Steve Stewart-Williams is a lecturer in evolutionary psychology at Swansea University in Wales. He received his PhD from Massey University in New Zealand in psychology and philosophy and was a post-doctoral fellow at McMaster University in Canada. His book, Darwin, God and the Meaning of Life: How Evolutionary Theory Undermines Everything You Thought You Knew, applies evolutionary insights directly to questions of ethics, religion, and meaning.
Stewart-Williams believes that evolution bears significantly on the issue of the meaning of life. Humans have a perennial interest in the question of life’s meaning, advancing religious and secular answers to the question but, as Stewart-Williams notes, there are difficulties with all the proposed solutions to the question of life’s meaning even before we take evolutionary theory into account. Let us look then more closely at the implications of evolution for meaning.
Why are we here? We are here because we evolved, but the purpose of our existence is not to survive, reproduce, or propagate genes; the fact that we evolved to do these things does not tell us what our purpose is now. So in this sense evolution is not relevant to questions of meaning. Nonetheless evolutionary theory is relevant to questions of meaning in another way. To see how we must understand that evolutionary theory offers historical explanations, not teleological ones. Teleological explanations explain apparent design, like the giraffe’s long neck, in terms of purposes—they have long necks to feed on tall trees. (Aristotle’s explanation of water running downhill to reach its natural resting place is another example of a teleological explanation.) Biology tells us instead that giraffes have long necks because in the past long necks helped them survive, reproduce, and thereby pass along their genes. In modern biology, all adaptations have historical rather than teleological explanations.
The important point is that explanations for why we are here—to get to heaven, be happy, help others, reproduce—are all teleological explanations. In evolutionary theory these are the wrong kinds of answers because again, in biology, there are no teleological answers only historical ones. From evolutionary theory it follows that we are here because we evolved, we are not here for a purpose. Notice that this does not preclude us choosing goals and purposes for ourselves from which we derive emotional or psychological meaning. “However, if we’re interested in the question of whether life is ultimately meaningful, as opposed to whether it’s potentially emotionally meaningful, well, after Darwin, there is no reason to suppose that it is.”[i]
Yet Stewart-Williams does not find this conclusion gloomy. Just because life has no ultimate purpose, it does not follow that life is not worth living—life can still be good although it is ultimately meaningless. Like the existentialists we might even find this idea liberating, inasmuch as this state of affairs allows us the freedom to give life meaning, rather than having it imposed on us externally. For many this subjective meaning may not be enough, but for Stewart-Williams we can appreciate beauty, kindness, and the other good things in life even if they don’t have an ultimate purpose.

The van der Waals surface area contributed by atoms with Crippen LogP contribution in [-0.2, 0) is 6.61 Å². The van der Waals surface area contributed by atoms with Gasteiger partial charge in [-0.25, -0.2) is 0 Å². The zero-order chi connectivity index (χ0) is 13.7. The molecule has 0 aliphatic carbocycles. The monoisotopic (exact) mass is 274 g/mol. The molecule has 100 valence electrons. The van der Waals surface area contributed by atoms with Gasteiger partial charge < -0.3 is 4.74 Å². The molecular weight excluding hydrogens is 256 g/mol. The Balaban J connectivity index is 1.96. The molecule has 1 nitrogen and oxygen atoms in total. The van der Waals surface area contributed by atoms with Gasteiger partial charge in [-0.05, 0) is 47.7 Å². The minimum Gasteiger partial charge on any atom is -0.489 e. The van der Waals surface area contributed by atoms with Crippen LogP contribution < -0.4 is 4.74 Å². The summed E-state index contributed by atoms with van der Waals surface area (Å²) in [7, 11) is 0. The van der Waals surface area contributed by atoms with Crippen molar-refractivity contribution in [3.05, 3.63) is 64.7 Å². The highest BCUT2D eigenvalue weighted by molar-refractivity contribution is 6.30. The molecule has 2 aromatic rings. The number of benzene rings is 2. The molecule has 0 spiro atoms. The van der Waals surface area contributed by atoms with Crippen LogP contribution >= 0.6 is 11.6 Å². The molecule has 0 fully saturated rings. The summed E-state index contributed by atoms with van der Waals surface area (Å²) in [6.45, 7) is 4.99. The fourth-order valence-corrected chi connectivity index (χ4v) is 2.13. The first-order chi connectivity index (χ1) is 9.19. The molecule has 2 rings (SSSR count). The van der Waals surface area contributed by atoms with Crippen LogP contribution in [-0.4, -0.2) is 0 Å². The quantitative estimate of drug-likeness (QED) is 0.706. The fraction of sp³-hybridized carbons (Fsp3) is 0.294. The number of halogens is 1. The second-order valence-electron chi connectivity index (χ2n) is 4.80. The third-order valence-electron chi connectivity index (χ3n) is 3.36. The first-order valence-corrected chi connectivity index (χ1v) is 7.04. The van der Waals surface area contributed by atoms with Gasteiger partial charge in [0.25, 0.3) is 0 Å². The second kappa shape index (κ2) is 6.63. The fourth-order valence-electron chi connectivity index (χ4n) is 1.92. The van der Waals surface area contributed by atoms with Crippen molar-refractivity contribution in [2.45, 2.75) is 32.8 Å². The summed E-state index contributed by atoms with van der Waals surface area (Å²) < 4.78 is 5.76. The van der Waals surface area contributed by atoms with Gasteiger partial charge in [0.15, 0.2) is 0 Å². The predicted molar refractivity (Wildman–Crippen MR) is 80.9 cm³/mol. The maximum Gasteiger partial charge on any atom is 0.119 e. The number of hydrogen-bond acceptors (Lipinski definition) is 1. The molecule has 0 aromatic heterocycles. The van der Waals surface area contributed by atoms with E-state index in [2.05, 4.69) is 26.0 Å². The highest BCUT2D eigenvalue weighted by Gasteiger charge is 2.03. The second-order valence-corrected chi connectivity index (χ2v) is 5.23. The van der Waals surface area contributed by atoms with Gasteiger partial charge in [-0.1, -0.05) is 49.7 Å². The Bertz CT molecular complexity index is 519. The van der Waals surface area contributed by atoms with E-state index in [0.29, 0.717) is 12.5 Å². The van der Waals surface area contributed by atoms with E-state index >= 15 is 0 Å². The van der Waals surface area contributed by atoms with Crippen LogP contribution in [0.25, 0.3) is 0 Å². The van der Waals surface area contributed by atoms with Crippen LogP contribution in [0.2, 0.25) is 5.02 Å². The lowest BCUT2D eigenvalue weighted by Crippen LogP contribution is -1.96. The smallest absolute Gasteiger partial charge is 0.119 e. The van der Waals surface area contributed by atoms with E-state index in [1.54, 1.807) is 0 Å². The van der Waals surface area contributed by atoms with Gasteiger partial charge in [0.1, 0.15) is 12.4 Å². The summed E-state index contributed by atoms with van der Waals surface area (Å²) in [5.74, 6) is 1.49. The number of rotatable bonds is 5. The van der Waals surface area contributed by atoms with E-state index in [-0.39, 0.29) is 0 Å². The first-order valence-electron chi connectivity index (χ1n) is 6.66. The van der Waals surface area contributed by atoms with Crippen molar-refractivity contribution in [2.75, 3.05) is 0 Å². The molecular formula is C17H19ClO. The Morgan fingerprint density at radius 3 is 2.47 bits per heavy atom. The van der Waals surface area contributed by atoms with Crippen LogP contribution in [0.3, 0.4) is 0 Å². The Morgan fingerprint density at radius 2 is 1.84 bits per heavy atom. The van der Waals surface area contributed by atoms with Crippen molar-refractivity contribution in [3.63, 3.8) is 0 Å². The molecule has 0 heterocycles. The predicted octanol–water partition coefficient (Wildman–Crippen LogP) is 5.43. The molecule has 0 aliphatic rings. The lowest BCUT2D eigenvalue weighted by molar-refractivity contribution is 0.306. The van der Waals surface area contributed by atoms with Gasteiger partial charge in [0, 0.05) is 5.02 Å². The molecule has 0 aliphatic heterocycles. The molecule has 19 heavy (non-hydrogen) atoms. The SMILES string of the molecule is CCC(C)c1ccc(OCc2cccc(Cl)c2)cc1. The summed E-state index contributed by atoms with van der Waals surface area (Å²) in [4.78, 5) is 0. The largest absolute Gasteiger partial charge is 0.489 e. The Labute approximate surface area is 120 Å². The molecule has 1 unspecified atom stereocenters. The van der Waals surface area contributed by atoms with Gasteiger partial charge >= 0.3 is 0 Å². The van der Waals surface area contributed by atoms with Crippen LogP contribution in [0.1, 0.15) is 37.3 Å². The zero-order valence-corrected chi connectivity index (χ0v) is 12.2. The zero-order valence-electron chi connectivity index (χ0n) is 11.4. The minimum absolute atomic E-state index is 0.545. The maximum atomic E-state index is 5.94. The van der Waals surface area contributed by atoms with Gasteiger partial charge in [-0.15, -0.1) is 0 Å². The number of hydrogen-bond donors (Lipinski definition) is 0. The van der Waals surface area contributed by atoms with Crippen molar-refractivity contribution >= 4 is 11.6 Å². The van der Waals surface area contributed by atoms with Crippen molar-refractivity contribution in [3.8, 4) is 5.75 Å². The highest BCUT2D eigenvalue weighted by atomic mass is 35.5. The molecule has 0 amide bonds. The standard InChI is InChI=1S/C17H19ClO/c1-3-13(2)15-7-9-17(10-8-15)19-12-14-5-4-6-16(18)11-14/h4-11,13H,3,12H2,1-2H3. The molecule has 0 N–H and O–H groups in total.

Surprisingly, we should not draw from all this the conclusion that we have purposes but the universe does not. The minds from which purposes emerge are a part of the universe, and this means that if you have purposes then part of the universe does too. The universe does not have a single purpose, but the many purposes of the beings that are part of it:
… it is false to say that the universe is purposeless. It was purposeless before the first life forms with purposes and drives evolved, and it will be devoid of purpose once more when the last life form takes its final gasp of breath. However, as long as we’re here to contemplate such matters, to struggle and strive, the universe is not without purpose.[ii]
Finally, the fact our minds are part of the universe has an interesting implication—the universe is partly conscious. When we contemplate the universe, part the universe is conscious; when we know something of the universe, part of the universe is self-conscious. From an evolutionary perspective this means that after eons of unconsciousness, the universe is gradually becoming self-aware. As for the destiny of consciousness, Stewart-Williams is not optimistic. Given the shadow cast over us by universal death he expects the universe will lapse back into unconsciousness.
Summary – Evolution reveals that the universe has no objective purpose. However, we are part of the universe and we have purposes, so the universe has as many purposes as we give it. This means that the universe is partly conscious.
[i] Steve Stewart-Williams, Darwin, God and the Meaning of Life: How Evolutionary Theory Undermines Everything You Thought You Knew (Cambridge: Cambridge University Press, 2010), 194.
[ii] Stewart-Williams, Darwin, God and the Meaning of Life: How Evolutionary Theory Undermines Everything You Thought You Knew 197.
2 thoughts on “Summary of Steve Stewart-Williams’, Darwin, God and the Meaning of Life”
can we consider an inorganic consciousness that is created by organic consciousness as an evolution?
Yes, I think this would be part of cosmic evolution. – JGM